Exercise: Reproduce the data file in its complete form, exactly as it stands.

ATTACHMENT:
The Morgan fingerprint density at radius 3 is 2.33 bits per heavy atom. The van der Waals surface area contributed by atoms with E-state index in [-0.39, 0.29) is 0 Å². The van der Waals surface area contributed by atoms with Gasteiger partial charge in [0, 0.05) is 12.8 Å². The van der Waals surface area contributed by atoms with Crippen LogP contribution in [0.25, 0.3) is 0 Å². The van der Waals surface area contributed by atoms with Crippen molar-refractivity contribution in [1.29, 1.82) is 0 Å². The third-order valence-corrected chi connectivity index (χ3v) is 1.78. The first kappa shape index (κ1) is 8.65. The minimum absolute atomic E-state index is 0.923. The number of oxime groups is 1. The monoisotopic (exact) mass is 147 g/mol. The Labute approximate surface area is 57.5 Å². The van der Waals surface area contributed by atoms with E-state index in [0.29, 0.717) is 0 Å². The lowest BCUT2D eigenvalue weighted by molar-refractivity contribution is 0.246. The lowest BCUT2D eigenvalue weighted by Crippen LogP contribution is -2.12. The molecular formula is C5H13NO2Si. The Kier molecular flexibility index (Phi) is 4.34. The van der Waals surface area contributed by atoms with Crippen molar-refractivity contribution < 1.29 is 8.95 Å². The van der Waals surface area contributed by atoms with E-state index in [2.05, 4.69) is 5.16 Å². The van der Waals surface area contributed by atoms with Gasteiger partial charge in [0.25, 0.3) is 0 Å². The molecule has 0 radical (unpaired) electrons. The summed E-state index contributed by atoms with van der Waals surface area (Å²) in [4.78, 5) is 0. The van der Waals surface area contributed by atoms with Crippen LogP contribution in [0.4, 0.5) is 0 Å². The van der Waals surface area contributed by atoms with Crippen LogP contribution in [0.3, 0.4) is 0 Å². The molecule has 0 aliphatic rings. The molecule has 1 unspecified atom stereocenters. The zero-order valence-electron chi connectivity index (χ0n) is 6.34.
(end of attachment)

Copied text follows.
The Morgan fingerprint density at radius 3 is 2.33 bits per heavy atom. The van der Waals surface area contributed by atoms with E-state index in [-0.39, 0.29) is 0 Å². The van der Waals surface area contributed by atoms with Gasteiger partial charge in [0, 0.05) is 12.8 Å². The van der Waals surface area contributed by atoms with Crippen LogP contribution in [0.25, 0.3) is 0 Å². The van der Waals surface area contributed by atoms with Crippen molar-refractivity contribution in [1.29, 1.82) is 0 Å². The third-order valence-corrected chi connectivity index (χ3v) is 1.78. The first kappa shape index (κ1) is 8.65. The minimum absolute atomic E-state index is 0.923. The number of oxime groups is 1. The monoisotopic (exact) mass is 147 g/mol. The Labute approximate surface area is 57.5 Å². The van der Waals surface area contributed by atoms with E-state index in [0.29, 0.717) is 0 Å². The lowest BCUT2D eigenvalue weighted by molar-refractivity contribution is 0.246. The lowest BCUT2D eigenvalue weighted by Crippen LogP contribution is -2.12. The molecular formula is C5H13NO2Si. The Kier molecular flexibility index (Phi) is 4.34. The van der Waals surface area contributed by atoms with Crippen molar-refractivity contribution < 1.29 is 8.95 Å². The van der Waals surface area contributed by atoms with E-state index in [2.05, 4.69) is 5.16 Å². The van der Waals surface area contributed by atoms with Gasteiger partial charge in [0.25, 0.3) is 0 Å². The molecule has 0 radical (unpaired) electrons. The summed E-state index contributed by atoms with van der Waals surface area (Å²) in [4.78, 5) is 0. The van der Waals surface area contributed by atoms with Crippen LogP contribution in [0.4, 0.5) is 0 Å². The van der Waals surface area contributed by atoms with Crippen LogP contribution in [0.3, 0.4) is 0 Å². The molecule has 0 aliphatic rings. The molecule has 1 unspecified atom stereocenters. The zero-order valence-electron chi connectivity index (χ0n) is 6.34.